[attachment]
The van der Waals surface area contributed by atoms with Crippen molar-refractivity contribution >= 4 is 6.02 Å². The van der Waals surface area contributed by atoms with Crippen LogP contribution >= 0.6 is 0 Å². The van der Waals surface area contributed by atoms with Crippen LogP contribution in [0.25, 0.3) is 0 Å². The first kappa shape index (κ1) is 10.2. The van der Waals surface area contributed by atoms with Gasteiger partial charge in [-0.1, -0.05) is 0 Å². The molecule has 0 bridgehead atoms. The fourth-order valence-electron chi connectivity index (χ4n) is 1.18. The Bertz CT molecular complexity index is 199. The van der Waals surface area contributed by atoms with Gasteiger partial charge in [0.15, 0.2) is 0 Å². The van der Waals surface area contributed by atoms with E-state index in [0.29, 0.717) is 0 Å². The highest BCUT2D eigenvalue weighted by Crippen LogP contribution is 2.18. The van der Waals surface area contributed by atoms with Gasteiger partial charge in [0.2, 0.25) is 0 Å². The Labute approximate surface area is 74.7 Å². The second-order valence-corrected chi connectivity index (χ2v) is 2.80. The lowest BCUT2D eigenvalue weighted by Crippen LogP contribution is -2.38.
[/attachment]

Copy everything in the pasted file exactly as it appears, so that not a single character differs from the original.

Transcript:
The van der Waals surface area contributed by atoms with Crippen molar-refractivity contribution >= 4 is 6.02 Å². The van der Waals surface area contributed by atoms with Crippen LogP contribution >= 0.6 is 0 Å². The van der Waals surface area contributed by atoms with Crippen LogP contribution in [0.25, 0.3) is 0 Å². The first kappa shape index (κ1) is 10.2. The van der Waals surface area contributed by atoms with Gasteiger partial charge in [-0.1, -0.05) is 0 Å². The molecule has 0 bridgehead atoms. The fourth-order valence-electron chi connectivity index (χ4n) is 1.18. The Bertz CT molecular complexity index is 199. The van der Waals surface area contributed by atoms with Gasteiger partial charge in [0.15, 0.2) is 0 Å². The van der Waals surface area contributed by atoms with E-state index in [0.29, 0.717) is 0 Å². The highest BCUT2D eigenvalue weighted by Crippen LogP contribution is 2.18. The van der Waals surface area contributed by atoms with Gasteiger partial charge in [0.2, 0.25) is 0 Å². The Labute approximate surface area is 74.7 Å². The second-order valence-corrected chi connectivity index (χ2v) is 2.80. The lowest BCUT2D eigenvalue weighted by Crippen LogP contribution is -2.38.